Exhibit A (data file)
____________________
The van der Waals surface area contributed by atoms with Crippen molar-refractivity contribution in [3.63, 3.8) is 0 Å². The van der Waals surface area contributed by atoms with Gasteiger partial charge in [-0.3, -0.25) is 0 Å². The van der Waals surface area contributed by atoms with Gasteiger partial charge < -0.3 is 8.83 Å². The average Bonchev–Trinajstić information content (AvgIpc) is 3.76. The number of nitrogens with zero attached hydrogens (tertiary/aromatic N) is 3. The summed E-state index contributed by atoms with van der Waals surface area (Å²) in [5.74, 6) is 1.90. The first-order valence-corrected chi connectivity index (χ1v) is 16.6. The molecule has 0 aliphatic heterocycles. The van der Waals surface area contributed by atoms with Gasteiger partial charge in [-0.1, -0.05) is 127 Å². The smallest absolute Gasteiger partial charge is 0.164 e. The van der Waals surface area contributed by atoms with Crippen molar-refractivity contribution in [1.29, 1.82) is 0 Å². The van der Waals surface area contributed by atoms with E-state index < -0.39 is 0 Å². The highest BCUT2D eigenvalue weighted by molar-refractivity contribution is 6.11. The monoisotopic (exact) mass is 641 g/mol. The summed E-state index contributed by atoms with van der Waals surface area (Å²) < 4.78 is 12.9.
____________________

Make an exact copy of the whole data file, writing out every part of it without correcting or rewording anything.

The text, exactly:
The van der Waals surface area contributed by atoms with Crippen molar-refractivity contribution in [3.63, 3.8) is 0 Å². The van der Waals surface area contributed by atoms with Gasteiger partial charge in [-0.3, -0.25) is 0 Å². The van der Waals surface area contributed by atoms with Gasteiger partial charge < -0.3 is 8.83 Å². The average Bonchev–Trinajstić information content (AvgIpc) is 3.76. The number of nitrogens with zero attached hydrogens (tertiary/aromatic N) is 3. The summed E-state index contributed by atoms with van der Waals surface area (Å²) in [5.74, 6) is 1.90. The first-order valence-corrected chi connectivity index (χ1v) is 16.6. The molecule has 0 aliphatic heterocycles. The van der Waals surface area contributed by atoms with Gasteiger partial charge in [-0.1, -0.05) is 127 Å². The smallest absolute Gasteiger partial charge is 0.164 e. The van der Waals surface area contributed by atoms with Crippen molar-refractivity contribution in [1.29, 1.82) is 0 Å². The van der Waals surface area contributed by atoms with E-state index < -0.39 is 0 Å². The highest BCUT2D eigenvalue weighted by molar-refractivity contribution is 6.11. The monoisotopic (exact) mass is 641 g/mol. The summed E-state index contributed by atoms with van der Waals surface area (Å²) < 4.78 is 12.9.